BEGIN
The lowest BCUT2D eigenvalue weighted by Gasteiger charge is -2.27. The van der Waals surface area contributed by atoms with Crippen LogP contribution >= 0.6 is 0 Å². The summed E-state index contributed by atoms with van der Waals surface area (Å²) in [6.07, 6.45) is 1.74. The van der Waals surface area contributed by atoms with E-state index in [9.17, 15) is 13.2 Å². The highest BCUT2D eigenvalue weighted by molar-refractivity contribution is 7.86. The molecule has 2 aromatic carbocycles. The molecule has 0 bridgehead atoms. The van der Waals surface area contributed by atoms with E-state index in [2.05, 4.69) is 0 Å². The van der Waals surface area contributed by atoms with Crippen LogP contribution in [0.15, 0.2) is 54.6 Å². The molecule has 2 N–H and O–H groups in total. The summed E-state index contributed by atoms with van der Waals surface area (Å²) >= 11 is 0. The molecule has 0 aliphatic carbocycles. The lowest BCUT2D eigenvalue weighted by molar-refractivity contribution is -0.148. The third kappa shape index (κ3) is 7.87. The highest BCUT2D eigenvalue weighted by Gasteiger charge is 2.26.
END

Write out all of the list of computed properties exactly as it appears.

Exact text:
The lowest BCUT2D eigenvalue weighted by Gasteiger charge is -2.27. The van der Waals surface area contributed by atoms with Crippen LogP contribution >= 0.6 is 0 Å². The summed E-state index contributed by atoms with van der Waals surface area (Å²) in [6.07, 6.45) is 1.74. The van der Waals surface area contributed by atoms with E-state index in [9.17, 15) is 13.2 Å². The highest BCUT2D eigenvalue weighted by molar-refractivity contribution is 7.86. The molecule has 2 aromatic carbocycles. The molecule has 0 bridgehead atoms. The van der Waals surface area contributed by atoms with E-state index in [2.05, 4.69) is 0 Å². The van der Waals surface area contributed by atoms with Crippen LogP contribution in [0.15, 0.2) is 54.6 Å². The molecule has 2 N–H and O–H groups in total. The summed E-state index contributed by atoms with van der Waals surface area (Å²) >= 11 is 0. The molecule has 0 aliphatic carbocycles. The lowest BCUT2D eigenvalue weighted by molar-refractivity contribution is -0.148. The third kappa shape index (κ3) is 7.87. The highest BCUT2D eigenvalue weighted by Gasteiger charge is 2.26.